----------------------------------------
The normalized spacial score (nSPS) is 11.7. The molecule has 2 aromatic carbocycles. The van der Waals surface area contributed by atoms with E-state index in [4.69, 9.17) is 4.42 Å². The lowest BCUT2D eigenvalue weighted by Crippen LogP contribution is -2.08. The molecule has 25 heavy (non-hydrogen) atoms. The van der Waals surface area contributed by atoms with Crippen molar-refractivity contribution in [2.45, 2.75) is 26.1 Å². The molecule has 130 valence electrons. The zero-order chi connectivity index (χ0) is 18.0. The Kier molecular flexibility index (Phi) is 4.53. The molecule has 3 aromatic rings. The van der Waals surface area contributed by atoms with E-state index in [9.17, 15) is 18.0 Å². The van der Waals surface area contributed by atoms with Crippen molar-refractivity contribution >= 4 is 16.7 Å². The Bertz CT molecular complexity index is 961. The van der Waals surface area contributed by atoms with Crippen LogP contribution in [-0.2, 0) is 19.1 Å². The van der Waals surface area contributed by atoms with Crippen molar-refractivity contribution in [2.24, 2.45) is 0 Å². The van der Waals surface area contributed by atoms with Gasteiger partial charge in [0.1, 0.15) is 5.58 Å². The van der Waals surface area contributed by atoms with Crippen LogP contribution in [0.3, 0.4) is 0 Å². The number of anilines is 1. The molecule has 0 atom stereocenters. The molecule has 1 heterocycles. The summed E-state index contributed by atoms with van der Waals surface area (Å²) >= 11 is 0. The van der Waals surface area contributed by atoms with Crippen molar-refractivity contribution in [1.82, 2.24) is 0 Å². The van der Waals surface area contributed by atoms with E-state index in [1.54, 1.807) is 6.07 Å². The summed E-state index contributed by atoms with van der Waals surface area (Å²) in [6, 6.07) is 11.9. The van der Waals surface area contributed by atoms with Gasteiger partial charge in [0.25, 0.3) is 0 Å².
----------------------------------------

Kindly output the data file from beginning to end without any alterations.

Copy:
The normalized spacial score (nSPS) is 11.7. The molecule has 2 aromatic carbocycles. The van der Waals surface area contributed by atoms with E-state index in [4.69, 9.17) is 4.42 Å². The lowest BCUT2D eigenvalue weighted by Crippen LogP contribution is -2.08. The molecule has 25 heavy (non-hydrogen) atoms. The van der Waals surface area contributed by atoms with Crippen molar-refractivity contribution in [2.45, 2.75) is 26.1 Å². The molecule has 130 valence electrons. The zero-order chi connectivity index (χ0) is 18.0. The Kier molecular flexibility index (Phi) is 4.53. The molecule has 3 aromatic rings. The van der Waals surface area contributed by atoms with E-state index in [9.17, 15) is 18.0 Å². The van der Waals surface area contributed by atoms with Crippen molar-refractivity contribution >= 4 is 16.7 Å². The Bertz CT molecular complexity index is 961. The van der Waals surface area contributed by atoms with Crippen LogP contribution in [-0.2, 0) is 19.1 Å². The van der Waals surface area contributed by atoms with Crippen molar-refractivity contribution in [2.24, 2.45) is 0 Å². The van der Waals surface area contributed by atoms with Gasteiger partial charge in [0.1, 0.15) is 5.58 Å². The van der Waals surface area contributed by atoms with Crippen LogP contribution in [0.3, 0.4) is 0 Å². The number of anilines is 1. The molecule has 0 atom stereocenters. The molecule has 1 heterocycles. The summed E-state index contributed by atoms with van der Waals surface area (Å²) >= 11 is 0. The van der Waals surface area contributed by atoms with Crippen molar-refractivity contribution in [1.82, 2.24) is 0 Å². The van der Waals surface area contributed by atoms with E-state index in [1.54, 1.807) is 6.07 Å². The summed E-state index contributed by atoms with van der Waals surface area (Å²) in [6, 6.07) is 11.9. The van der Waals surface area contributed by atoms with Gasteiger partial charge in [0.25, 0.3) is 0 Å².